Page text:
Is it possible to tune every note separately?
I've been wondering if there's any way I could tune every note separately, for example: one note is 435Hz and the second is 431Hz, third one is 428Hz etc. It would be great if Musescore had that feature. If there's no way it can be done in Musescore, is there any other program I can use for that? Thanks!
You can (de)tune every single note via inspector by up to +/- 200 cents, +/- 2 semitones
In reply to You can (de)tune every… by Jojo-Schmitz
This feature of MuseScore is admirable. However, unfortunately, it cannot be extracted as information through a Midi File. Please let me know which controller achieves the tuning of an individual note (even if it is a member of a chord) without affecting the overall tuning, or the remaining notes of the chord. Thank you very much, George Hatzimichelakis.
In reply to This feature of MuseScore… by George Hatzimi…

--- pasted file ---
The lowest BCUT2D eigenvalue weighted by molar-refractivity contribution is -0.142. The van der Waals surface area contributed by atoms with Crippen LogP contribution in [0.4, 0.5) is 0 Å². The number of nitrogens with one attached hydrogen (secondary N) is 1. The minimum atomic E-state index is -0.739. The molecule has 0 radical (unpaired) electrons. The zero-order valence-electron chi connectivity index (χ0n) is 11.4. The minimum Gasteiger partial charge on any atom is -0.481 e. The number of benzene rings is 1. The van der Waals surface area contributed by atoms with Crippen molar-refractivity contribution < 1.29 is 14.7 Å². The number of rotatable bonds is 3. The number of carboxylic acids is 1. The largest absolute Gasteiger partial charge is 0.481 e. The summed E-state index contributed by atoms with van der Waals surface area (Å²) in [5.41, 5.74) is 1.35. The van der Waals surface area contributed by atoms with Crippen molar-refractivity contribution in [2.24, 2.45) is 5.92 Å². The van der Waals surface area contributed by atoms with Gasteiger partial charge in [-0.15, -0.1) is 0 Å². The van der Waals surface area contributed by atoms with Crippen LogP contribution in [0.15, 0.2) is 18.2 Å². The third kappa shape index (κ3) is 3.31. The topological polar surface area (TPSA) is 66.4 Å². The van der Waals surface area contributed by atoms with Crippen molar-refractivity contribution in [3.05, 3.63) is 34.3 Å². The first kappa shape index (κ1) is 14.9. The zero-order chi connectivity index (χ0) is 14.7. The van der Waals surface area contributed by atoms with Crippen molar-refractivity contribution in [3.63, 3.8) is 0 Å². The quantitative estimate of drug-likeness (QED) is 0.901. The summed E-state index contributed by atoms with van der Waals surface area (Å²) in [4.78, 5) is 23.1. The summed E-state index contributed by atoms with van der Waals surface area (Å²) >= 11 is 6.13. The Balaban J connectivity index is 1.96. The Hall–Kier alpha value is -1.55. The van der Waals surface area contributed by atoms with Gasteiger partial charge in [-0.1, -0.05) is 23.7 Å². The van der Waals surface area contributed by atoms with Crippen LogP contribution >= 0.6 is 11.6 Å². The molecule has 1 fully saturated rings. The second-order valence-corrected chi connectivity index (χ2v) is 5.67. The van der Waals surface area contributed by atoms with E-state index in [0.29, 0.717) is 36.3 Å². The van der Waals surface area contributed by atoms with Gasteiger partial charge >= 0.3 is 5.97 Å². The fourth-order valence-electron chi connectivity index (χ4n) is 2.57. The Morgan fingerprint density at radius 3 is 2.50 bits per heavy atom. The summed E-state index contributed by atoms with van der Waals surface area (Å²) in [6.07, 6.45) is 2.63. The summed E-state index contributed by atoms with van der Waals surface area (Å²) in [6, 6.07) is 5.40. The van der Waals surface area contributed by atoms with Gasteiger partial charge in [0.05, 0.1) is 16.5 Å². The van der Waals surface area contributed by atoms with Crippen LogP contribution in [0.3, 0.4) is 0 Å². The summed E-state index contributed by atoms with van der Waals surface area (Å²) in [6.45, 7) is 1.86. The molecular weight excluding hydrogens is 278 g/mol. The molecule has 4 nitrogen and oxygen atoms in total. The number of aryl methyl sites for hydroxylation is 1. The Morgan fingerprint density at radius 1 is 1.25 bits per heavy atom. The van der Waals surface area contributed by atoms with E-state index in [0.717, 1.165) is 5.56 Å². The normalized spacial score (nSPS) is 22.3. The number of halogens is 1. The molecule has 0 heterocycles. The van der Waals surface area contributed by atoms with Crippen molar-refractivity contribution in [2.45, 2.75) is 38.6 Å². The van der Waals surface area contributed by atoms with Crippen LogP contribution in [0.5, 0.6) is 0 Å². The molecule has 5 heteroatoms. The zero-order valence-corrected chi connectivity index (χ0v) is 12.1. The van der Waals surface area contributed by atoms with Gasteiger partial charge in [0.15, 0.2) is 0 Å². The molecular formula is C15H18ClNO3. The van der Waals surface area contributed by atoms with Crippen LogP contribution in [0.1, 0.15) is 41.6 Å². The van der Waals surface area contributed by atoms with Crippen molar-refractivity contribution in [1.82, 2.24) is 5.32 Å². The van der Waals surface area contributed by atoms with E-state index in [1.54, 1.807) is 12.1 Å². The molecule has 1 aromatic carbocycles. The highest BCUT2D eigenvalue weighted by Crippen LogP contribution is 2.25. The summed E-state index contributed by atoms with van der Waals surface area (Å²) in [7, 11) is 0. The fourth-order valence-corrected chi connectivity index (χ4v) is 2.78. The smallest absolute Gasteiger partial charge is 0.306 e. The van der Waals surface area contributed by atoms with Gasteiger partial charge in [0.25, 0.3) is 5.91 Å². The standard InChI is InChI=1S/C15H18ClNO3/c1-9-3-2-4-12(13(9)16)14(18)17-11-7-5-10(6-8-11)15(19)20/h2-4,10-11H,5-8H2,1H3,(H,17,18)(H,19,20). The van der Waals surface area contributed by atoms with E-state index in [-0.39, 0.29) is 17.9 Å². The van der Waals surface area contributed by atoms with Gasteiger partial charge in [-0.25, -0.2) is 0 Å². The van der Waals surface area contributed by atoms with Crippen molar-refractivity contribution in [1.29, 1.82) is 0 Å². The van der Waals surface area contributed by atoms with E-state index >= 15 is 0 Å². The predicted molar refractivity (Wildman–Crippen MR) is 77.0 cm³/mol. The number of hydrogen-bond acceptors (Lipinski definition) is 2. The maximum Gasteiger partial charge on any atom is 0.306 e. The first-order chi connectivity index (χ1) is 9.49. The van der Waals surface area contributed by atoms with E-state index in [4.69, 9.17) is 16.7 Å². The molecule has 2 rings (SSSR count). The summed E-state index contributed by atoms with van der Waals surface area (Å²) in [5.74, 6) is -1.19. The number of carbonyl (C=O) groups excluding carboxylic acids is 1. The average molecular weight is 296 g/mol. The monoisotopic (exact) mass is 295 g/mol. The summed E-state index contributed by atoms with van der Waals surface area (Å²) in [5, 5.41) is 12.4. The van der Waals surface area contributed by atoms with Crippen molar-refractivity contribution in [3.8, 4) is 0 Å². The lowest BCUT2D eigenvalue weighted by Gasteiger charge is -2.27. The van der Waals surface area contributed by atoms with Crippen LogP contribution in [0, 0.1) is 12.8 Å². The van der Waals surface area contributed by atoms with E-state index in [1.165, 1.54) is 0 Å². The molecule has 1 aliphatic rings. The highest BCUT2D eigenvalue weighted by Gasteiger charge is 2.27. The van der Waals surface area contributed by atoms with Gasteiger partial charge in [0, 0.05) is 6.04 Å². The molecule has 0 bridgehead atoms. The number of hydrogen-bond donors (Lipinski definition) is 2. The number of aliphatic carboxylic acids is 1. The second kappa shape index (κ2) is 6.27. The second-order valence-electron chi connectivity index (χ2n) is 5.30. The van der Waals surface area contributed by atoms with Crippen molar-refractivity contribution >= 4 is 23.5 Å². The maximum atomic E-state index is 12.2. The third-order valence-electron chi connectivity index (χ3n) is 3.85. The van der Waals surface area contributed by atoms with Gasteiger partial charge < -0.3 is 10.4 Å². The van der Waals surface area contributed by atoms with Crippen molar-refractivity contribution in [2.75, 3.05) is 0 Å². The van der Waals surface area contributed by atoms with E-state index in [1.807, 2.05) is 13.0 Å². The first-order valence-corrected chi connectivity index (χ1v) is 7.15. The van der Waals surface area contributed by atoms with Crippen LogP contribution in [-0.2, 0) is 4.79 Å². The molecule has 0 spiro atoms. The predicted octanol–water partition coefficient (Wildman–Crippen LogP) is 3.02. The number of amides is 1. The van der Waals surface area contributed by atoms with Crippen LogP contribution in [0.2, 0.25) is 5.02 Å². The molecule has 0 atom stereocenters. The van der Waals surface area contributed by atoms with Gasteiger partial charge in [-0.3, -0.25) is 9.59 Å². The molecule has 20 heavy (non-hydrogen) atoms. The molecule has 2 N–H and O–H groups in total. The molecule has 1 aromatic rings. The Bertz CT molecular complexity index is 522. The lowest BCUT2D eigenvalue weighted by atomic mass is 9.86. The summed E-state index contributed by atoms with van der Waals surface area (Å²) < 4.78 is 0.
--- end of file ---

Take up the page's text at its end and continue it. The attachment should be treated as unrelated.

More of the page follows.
Selet the note and then in Inspector change its tuning. Whether this works for MIDI export too I don't know
In reply to Selet the note and then in… by Jojo-Schmitz
AFAIK the tuning isn’t exported in MIDI, mostly because the latter doesn’t have a (one, single) standard way to do that.
In version 2 there was a plugin that changed the tunings of all notes according to about 10 different tuning methods. Once the plugins are fixed in the next month in version 3, you should be able to use a plugin if there is a pattern to the tuning involved.
Probably the quickest way is to right click on a note, select "more" on select sub-menu, and then "same note name". Any changes made to the tuning in the inspector is applied to all the selected notes of that note name.
There is also the tuning and temperament plugin, but that currently works only in Musescore 2. https://musescore.org/en/project/tunings-and-temperaments
In reply to Probably the quickest way is… by Sambaji
It sounds like the OP is trying to tune A4's to a few different pitches for some reason in his example. Select>more... would allow him to select all A4's and tune them the same, but would not allow for the apparent random tuning of the A4's. If I'm correct, selecting one note the ctrl+click to add to the selection will allow you to change the tuning of several notes at once in the inspector.